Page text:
Van Buren pantry brings joy to the fight against food insecurity
VAN BUREN, Maine — On a bleak day in Van Buren, St. Peter Chanel Pantry Director Nancy Dumond Violette was walking up and down the sidewalk in the freezing rain, singing gospel songs. Dumond Violette and a dozen volunteers were performing the pantry’s monthly food distribution, which has been curbside for exactly one year, since Covid-19 first gripped the world last spring.
The pantry has been around for a long time, originally operating out of the basement of the Van Buren parish of the same name. Now, located in a downtown property it shares with thrift store People Helping People, the pantry has seen the number of families it serves double since the pandemic from 130 at the start of 2020 to an average of 240 now.
According to Dumond Violette, 99.9 percent of the people who come to distributions are from Van Buren and immediately surrounding towns like Cyr Plantation, which would mean the pantry serves roughly 20 percent of the area’s population.
For Dumond Violette it’s still not enough, when the poverty rate hovers around 25 percent.
“Food insecurity is a silent trauma,” she said. “Because it doesn’t yell, it doesn’t call the police, it doesn’t scream.”
Across The County, food insecurity has been especially acute in the past year. Catholic Charities’ traveling food distributions regularly draw thousands of people looking for assistance.
To help keep up with the demand, St. Peter Chanel pantry has filed for and won a number of grants and seen an additional boost in funds from CARES act support. Father David Cote, the community manager at Rural Resiliency Community Alliance, has written a number of the grants the pantry won this year.
The roughly $20,000 the pantry has taken in in the past year has gone to rewiring its building, installing heat pumps into the freezer room, and purchasing some additional equipment.
“That was absolutely necessary; they couldn’t have continued,” Cote said.
“It wasn’t a huge amount of money,” he continued. “Just a little bit here and a little bit there but it’s certainly helped the foodbank.”
Cote said that the pantry’s work has been essential in the past year.
“If it weren’t for the food pantries, I think there would be a lot of kids and a lot of families hurting in terms of their ability to get the food they need,” Cote said.
But to watch the volunteers at the pantry execute the distribution, you might never guess the sobering reality of the need they face. It’s not just Dumond Violette singing in the rain, but the cheerful greetings first-time volunteer Sandra Cyr tosses into the cars as they pull up. It’s the friendly banter between Jean Bernier and Marlene Poitras as they load shopping carts full of frozen goods to roll up to volunteers packing boxes in the hallway.
Bernier — a small woman with matching pink shirt, mask and scrunchy — has thrown herself into volunteering, especially since her husband died. She and Poitras tackle the same task every distribution, and the rhythm of their work shows it.
“I love it,” Bernier said, a little choked up. “I love every minute of it.”
The pantry serves more people than show up to curbside distributions, though dozens of cars had lined up at least a half hour before the volunteers were scheduled to start packing trunks with boxes and bags of food. It also distributes to those who are unable to attend and fills emergency needs when people are faced with unexpected shortages.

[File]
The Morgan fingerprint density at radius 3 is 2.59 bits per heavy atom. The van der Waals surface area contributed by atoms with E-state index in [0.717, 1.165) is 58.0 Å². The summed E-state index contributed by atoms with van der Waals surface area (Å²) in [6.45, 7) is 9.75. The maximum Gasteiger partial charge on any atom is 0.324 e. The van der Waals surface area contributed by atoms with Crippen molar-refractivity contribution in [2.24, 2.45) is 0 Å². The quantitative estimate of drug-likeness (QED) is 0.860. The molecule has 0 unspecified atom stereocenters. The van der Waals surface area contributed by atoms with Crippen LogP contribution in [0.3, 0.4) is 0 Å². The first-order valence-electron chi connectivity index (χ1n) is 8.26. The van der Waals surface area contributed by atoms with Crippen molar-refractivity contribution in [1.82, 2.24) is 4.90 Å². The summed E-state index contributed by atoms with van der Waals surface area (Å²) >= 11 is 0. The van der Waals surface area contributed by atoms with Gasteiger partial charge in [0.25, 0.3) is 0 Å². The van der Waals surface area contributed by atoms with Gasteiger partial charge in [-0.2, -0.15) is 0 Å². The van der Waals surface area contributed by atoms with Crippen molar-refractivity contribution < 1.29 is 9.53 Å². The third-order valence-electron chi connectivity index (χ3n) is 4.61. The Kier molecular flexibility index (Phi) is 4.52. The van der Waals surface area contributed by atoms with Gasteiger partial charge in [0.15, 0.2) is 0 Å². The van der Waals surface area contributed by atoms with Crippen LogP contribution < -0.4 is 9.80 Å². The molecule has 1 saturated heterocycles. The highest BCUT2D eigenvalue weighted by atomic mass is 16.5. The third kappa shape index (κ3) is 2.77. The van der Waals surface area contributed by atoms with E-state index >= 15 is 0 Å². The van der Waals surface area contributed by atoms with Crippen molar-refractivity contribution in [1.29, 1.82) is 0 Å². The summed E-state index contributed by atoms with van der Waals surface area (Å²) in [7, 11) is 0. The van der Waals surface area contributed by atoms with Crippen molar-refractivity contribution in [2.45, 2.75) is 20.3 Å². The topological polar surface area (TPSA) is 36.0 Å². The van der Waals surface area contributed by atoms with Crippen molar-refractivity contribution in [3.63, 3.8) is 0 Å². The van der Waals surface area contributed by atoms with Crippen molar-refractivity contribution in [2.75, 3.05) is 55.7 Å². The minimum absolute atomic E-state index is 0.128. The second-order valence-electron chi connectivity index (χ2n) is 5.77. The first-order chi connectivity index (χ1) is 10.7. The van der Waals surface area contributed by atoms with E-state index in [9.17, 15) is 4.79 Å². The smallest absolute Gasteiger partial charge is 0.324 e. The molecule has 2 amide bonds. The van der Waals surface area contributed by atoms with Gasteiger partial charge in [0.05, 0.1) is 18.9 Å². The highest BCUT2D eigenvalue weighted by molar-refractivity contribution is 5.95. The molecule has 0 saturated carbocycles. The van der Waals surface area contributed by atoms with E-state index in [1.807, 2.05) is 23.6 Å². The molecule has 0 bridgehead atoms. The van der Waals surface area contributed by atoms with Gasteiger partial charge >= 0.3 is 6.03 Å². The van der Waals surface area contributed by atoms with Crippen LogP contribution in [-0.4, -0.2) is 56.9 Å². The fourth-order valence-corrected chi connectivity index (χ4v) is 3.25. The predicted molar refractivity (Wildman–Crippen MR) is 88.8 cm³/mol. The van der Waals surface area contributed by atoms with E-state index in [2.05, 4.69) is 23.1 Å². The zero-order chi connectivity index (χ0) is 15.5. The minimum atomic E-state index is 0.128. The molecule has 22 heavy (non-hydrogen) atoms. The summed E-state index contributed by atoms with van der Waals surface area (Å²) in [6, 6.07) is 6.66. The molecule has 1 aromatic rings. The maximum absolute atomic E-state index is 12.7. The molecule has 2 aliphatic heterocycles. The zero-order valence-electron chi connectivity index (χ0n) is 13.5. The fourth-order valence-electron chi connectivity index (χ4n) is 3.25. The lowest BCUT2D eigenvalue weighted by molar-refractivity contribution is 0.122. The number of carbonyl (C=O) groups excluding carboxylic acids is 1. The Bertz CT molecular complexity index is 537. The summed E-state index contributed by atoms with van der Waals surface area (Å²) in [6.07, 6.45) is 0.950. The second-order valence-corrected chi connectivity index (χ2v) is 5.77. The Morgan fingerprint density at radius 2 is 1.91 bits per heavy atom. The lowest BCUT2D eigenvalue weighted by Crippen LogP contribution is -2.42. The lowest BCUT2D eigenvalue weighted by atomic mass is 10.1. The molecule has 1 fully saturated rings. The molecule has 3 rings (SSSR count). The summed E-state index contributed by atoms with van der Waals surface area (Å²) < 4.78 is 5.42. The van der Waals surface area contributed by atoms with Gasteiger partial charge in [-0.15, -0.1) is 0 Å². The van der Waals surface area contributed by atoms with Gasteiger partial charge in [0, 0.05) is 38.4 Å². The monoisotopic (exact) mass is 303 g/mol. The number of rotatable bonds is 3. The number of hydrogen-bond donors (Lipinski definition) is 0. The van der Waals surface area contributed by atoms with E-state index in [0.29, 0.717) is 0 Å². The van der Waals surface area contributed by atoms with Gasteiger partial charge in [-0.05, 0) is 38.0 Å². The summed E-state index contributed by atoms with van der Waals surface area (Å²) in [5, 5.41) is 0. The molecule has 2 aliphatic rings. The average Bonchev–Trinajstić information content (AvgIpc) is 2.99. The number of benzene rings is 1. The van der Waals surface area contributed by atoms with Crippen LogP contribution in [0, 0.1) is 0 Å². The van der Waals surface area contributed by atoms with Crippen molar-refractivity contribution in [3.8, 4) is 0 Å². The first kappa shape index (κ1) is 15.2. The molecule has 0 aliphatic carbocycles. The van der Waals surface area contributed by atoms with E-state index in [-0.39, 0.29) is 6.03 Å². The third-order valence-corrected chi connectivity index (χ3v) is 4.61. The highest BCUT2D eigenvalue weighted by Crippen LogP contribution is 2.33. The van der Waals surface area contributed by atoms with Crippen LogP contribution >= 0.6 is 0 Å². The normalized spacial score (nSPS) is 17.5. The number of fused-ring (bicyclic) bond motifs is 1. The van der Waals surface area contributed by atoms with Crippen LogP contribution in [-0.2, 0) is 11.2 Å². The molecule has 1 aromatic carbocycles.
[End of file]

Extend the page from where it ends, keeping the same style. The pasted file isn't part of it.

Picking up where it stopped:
Long-time volunteer Harvey Beaulieu distributes food boxes to individuals who aren’t able to pick them up from the pantry — mostly seniors and people with disabilities. He said that without fail, the relief and gratitude he’s met with is overwhelming.
“You walk in and it’s like Christmas all over again,” Beaulieu said.
During the curbside distribution, he was responsible for traffic control, and joyfully kept a tally of how many cars hit the curb on their way by — three men and one woman.
It’s not that the volunteers are uncaring or ignorant to the struggles their guests face, it’s part of an active effort on the part of the pantry to break down stigmas against food insecurity and asking for help.
People who attend the distributions are called “heroes” and those who bring food to other families “volunteers.” Dumond Violette explained that the pantry wants to congratulate people on using the resources available to them, and encourage them to be part of the community effort to address needs of all kinds.
Along with food, pantry volunteers distribute bound booklets of health and wellness resources, pamphlets on rent relief and church bulletins.
Beaulieu said he’s learned not to question why people show up to the distributions. He said that even if someone is middle class, you can never know what bills they might be facing or what other hardships could make a little extra food a life-line.
“It’s way above my pay scale to pass judgment,” Beaulieu said.
After about an hour, volunteers had served well more than 100 cars, some containing representatives from multiple households. After another 30 minutes where cars trickled in sporadically, they regressed inside to strip off rain pants and soaked gloves and enjoy hot coffee and conversation.
During the pre-distribution huddle, Dumond Violette had dedicated the day’s work as a prayer for the families they served. When it was over, she went around debriefing with each volunteer and wishing them a Happy Easter as they left. For her, attitude is everything — it’s what allows the pantry to continue despite the difficulty of the work.
“You can’t do this without being happy,” Dumond Violette said. “It’s a celebration.”
A previous version of this story included an incorrect number in the caption with the photo of boxes of food stacked in the hallway. The shelter receives 10,000 pounds of food each month.